Components in ReactJS Forms

 

A Guide to Controlled and Uncontrolled Components in ReactJS Forms

Forms are an essential part of any web application that requires user input. ReactJS provides two ways to handle form inputs: controlled and uncontrolled components. Both approaches have their benefits and drawbacks, and choosing the right one depends on the specific requirements of your project.

1. Controlled Components

A controlled component is a form input element whose value is controlled by React. In other words, the state of the component is managed by React, and any changes to the input value are reflected in the component’s state. To create a controlled component, you need to define a state variable to hold the input value and an event handler to update the state variable whenever the user interacts with the input.

1.1 Example of a controlled component that accepts a user’s name:

javascript

import React, { useState } from 'react';

function ControlledComponentExample() {

  const [name, setName] = useState('');

  const handleNameChange = (event) => {

    setName(event.target.value);

  };

  return (

    <div>

      <label htmlFor="name">Name:</label>

      <input

        type="text"

        id="name"

        value={name}

        onChange={handleNameChange}

      />

      <p>Hello, {name}!</p>

    </div>

  );

}

In this example, we use the useState hook to create a state variable called name, which is initially set to an empty string. We define a function called handleNameChange that updates the name state variable whenever the user types a character into the input field. Finally, we render the input field with its value prop set to the name state variable and its onChange prop set to the handleNameChange function.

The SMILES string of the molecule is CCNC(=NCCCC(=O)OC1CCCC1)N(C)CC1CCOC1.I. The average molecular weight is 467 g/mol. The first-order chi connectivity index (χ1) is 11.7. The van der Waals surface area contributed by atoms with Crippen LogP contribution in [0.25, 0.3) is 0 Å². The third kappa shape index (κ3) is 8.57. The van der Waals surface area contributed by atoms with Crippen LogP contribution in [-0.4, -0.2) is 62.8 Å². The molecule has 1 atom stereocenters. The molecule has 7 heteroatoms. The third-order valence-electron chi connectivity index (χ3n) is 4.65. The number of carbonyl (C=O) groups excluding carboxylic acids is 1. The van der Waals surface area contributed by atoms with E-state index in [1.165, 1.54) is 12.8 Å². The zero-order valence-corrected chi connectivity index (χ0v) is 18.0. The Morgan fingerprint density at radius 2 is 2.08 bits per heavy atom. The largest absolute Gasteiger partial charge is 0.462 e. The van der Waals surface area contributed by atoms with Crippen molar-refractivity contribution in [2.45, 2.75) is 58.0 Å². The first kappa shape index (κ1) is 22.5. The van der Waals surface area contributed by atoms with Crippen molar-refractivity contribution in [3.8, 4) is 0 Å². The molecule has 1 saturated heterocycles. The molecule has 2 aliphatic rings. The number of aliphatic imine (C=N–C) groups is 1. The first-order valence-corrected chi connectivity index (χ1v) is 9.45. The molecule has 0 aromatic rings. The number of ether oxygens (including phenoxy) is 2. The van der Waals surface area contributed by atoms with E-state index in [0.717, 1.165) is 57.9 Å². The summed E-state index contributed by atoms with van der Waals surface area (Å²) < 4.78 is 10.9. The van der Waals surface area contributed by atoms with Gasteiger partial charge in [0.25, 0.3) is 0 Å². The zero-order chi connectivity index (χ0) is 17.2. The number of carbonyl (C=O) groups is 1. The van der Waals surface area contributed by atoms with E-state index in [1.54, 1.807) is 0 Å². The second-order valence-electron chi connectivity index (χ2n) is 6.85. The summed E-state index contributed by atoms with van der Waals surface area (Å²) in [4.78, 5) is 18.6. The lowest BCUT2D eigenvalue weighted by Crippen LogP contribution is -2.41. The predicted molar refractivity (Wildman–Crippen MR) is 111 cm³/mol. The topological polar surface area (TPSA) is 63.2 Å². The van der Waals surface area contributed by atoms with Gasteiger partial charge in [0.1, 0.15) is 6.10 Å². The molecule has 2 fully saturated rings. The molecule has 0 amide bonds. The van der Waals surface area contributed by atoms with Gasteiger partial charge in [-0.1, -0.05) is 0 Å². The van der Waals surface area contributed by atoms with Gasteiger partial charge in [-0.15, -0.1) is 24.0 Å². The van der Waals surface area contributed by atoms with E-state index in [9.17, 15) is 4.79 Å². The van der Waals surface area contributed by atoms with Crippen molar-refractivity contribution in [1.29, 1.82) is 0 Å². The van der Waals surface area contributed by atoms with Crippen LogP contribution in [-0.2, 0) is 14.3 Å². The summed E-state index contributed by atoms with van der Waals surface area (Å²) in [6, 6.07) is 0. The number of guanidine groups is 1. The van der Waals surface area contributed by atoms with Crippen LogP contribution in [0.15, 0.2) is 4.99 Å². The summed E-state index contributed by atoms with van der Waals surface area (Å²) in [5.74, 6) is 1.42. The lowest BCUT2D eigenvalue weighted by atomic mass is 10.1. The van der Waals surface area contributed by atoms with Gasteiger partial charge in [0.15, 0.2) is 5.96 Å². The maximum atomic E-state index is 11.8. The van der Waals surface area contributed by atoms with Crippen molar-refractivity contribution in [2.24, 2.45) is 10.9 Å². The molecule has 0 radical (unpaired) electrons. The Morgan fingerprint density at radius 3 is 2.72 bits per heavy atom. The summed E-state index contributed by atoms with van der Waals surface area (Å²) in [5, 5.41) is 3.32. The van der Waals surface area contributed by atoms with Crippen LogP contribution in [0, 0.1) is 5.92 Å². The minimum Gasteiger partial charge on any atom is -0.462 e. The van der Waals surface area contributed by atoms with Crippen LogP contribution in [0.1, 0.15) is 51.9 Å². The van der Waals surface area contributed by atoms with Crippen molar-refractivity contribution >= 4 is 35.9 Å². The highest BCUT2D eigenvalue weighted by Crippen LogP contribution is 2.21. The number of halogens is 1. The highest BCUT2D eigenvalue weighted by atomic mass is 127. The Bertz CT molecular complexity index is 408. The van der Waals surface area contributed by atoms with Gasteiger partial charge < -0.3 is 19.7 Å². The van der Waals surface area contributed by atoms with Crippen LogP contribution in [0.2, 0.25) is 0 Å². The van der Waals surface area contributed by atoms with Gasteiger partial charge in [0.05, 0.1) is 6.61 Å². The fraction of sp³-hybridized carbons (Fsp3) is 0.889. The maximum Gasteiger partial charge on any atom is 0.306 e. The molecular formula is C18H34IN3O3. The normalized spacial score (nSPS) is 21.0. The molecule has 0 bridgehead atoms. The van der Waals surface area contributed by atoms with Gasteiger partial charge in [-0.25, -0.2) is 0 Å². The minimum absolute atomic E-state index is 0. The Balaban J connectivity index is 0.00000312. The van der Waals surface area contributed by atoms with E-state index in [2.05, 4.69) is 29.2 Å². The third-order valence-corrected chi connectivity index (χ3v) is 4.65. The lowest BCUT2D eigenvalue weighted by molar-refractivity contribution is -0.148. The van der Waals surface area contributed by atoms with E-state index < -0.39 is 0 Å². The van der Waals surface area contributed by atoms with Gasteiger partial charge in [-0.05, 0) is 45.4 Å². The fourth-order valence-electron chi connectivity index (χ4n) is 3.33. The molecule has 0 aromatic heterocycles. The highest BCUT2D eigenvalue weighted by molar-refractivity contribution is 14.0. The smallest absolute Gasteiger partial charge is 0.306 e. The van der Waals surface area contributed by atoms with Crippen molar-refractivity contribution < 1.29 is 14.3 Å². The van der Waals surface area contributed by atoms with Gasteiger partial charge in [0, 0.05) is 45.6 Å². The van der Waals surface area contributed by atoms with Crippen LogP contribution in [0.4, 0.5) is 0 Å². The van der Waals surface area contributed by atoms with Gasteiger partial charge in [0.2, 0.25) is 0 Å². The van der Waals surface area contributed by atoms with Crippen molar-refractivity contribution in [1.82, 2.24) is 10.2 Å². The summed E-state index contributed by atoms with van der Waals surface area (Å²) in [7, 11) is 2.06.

The main advantage of controlled components is that they provide a consistent way to manage the state of form inputs. By keeping the input value in sync with the component’s state, you can easily implement features like input validation and dynamic input fields.

1.2 Example of a controlled component that uses input validation:

This validation is to ensure that the user’s name is at least two characters long.

javascript

import React, { useState } from 'react';

function ControlledComponentWithValidation() {

  const [name, setName] = useState('');

  const [error, setError] = useState('');

  const handleNameChange = (event) => {

    const newName = event.target.value;

    setName(newName);

    if (newName.length < 2) {

      setError('Name must be at least two characters long');

    } else {

      setError('');

    }

  };

  return (

    <div>

      <label htmlFor="name">Name:</label>

      <input

        type="text"

        id="name"

        value={name}

        onChange={handleNameChange}

      />

      {error && <p>{error}</p>}

      <p>Hello, {name}!</p>

    </div>

  );

}

In this example, we define a state variable called error to hold any validation errors. In the handleNameChange function, we update the name state variable as before, but we also check if the new name is at least two characters long. If it’s not, we set the error state variable to an error message, which we display below the input field.

2. Uncontrolled Components

An uncontrolled component is a form input element whose value is managed by the browser rather than React. Instead of defining a state variable to hold the input value, you use a ref to get the current value of the input field. This means that the value of the input field is not tied to the component’s state, and any changes to the input field are not reflected in the component’s state.